Latest News Editor's Choice


Opinion / Columnist

Zimbabweans have never experienced real prosperity

03 Jan 2019 at 19:28hrs | Views
Ever since Zimbabwe gained independence from Britain 38 years ago, the majority of its people have never experienced real prosperity, joy and peace - as there has been one tragedy after another.

There can be any number of reasons why the people of Zimbabwe have always been a suffering lot - most of which have been vigorously tackled, such as poor governance and corruption.

As far as I am concerned, this goes far beyond mere mismanagement or corruption.

There are far greater forces at play in this country - far, far much greater.

As the nation commemorated the death of Josiah Magama Tongogara who died on December 26, 1979 - and the unending debate on whether he was killed by his own comrades - I could not help but wonder if our leaders' propensity to shed blood could have a bearing on the situation this country finds itself in.

We can never deny that there are always consequences to the shedding of innocent blood - whether in the Christian faith, or our own culture.

The very first brutal act of murder recorded in the Holy Bible - that of Cain killing his brother Abel - is a very good starting point, as God held him (Cain) accountable for his heinous deeds, and was banished.

His banishment meant that his offspring and their offspring and their offspring - generations and generations - had been cut off due to this murderous act.

In our own culture, we believe in what is called ngozi - that is the avenging spirits of those who would have been killed, on those responsible.

Only atonement for one's sin is the only way to be absolved of such a curse.

Even some within our Christian community appreciate this fact, as we have witnessed their prayer sessions at scenes of gruesome road traffic accidents - some of which have become "black spots", as more lives continue to be claimed at exactly the same areas.

Therefore, considering the dark murderous history of our country - could Zimbabwe not be a huge "black spot" that needs atonement for its bloody sins?

I will confine my discourse to the post-independence era - as this is our most recent, and thus, most influential period, that is most likely to affect our lives today.

Needless to say, the atrocities committed on our people should still have a bearing on our lives today - and, by no means, do I overlook them.

Our most recent history takes us back to the 1980s genocidal Gukurahundi era, whereby over 20 000 - some put the figure at over 45 000 - innocent and unarmed women, men and children, mostly from the Midlands and Matabeleland provinces, were brutally killed by the military's 5th Brigade.

This killing spree did not end there - as there were continued dubious road ‘‘accidents'' of perceived rivals of those in power up to the new millennium.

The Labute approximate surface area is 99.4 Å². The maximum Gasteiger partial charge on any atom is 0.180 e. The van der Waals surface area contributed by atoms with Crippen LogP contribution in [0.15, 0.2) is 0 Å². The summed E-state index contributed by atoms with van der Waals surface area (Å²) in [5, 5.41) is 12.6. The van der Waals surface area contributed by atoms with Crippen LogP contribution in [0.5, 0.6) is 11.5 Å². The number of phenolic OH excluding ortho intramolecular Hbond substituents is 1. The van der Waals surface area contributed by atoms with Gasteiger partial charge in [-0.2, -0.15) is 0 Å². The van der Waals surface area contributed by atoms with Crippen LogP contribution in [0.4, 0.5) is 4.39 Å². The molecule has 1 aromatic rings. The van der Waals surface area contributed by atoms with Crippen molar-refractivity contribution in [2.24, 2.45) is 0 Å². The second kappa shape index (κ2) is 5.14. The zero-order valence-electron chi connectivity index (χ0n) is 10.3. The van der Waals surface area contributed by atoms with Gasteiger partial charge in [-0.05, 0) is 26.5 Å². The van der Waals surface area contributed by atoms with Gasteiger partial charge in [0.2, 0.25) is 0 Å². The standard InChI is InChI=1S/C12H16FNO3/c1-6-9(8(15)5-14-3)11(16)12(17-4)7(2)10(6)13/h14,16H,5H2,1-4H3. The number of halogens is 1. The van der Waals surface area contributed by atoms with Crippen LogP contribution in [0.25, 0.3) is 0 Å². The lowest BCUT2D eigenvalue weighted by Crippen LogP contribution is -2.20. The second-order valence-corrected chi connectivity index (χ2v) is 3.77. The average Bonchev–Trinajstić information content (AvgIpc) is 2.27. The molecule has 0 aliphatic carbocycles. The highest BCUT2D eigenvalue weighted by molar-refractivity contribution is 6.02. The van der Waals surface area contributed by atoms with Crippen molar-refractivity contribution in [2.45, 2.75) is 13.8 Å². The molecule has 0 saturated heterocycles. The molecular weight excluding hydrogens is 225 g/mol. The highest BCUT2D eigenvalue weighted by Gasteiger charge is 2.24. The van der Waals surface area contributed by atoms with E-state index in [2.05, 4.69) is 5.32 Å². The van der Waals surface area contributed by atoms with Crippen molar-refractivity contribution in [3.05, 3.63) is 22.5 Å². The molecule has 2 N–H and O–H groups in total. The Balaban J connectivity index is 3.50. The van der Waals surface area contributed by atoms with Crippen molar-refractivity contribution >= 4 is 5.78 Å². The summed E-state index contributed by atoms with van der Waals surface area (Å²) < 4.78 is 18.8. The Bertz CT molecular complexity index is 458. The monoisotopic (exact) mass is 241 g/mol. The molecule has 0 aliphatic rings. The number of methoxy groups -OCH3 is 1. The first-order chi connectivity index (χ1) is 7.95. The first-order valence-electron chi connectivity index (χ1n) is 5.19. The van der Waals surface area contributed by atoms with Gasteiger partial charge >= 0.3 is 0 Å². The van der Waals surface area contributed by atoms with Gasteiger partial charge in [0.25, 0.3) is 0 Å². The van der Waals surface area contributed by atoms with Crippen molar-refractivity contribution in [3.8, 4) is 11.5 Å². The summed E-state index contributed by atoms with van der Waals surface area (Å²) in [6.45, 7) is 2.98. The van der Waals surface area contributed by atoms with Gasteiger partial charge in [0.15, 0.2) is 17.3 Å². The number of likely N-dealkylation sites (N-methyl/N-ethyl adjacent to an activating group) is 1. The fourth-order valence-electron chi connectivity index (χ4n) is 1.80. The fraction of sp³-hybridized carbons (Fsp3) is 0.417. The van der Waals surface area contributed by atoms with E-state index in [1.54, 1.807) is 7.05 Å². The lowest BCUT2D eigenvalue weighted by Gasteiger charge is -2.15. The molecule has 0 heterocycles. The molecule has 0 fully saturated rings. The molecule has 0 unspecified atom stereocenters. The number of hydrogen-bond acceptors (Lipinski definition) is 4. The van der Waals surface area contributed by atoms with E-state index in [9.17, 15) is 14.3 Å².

In the 2000s, there was a renewed spike in the Zimbabwe regime's murderous streak, as hundreds of farm workers and white commercial farmers were killed during the chaotic land reform programme.

Thereafter, more hundreds of opposition, mainly MDC, supporters were murdered - the culmination being after the 2008 elections.

After the Thabo Mbeki brokered government of national unity there was relative calm - till the still fresh events of August 1, 2018, whereby at least six innocent people, mostly bystanders, were shot and killed by security forces using live ammunition to disperse unarmed protestors.

With so much spilling of blood by the Zimbabwe regime, would we be so wrong to categorise the nation as a "black spot", and "cursed"?

As mentioned earlier, if some Christian churches see it necessary to pray for atonement at so-called "black spots", due to road traffic accidents that resulted in the spilling of blood at that area - as that spot would now be regarded as cursed, and would continue to claim lives - why would the same not be necessary for the nation of Zimbabwe - where thousands of innocent lives have been lost?

We cannot afford to ignore these realities, as there are countless souls crying out - as Jehovah God Himself said in Genesis 4:10 - after Cain had killed his brother Abel - "What hast thou done? The voice of thy brother's blood crieth unto me from the ground."

Our nation needs healing - and it needs it NOW!

That can only happen once our leaders  and us as a nation, at large - repent from our murderous lives, and seek true counsel and forgiveness from the Almighty God.

Source - dailynews
All articles and letters published on Bulawayo24 have been independently written by members of Bulawayo24's community. The views of users published on Bulawayo24 are therefore their own and do not necessarily represent the views of Bulawayo24. Bulawayo24 editors also reserve the right to edit or delete any and all comments received.

Subscribe

Email: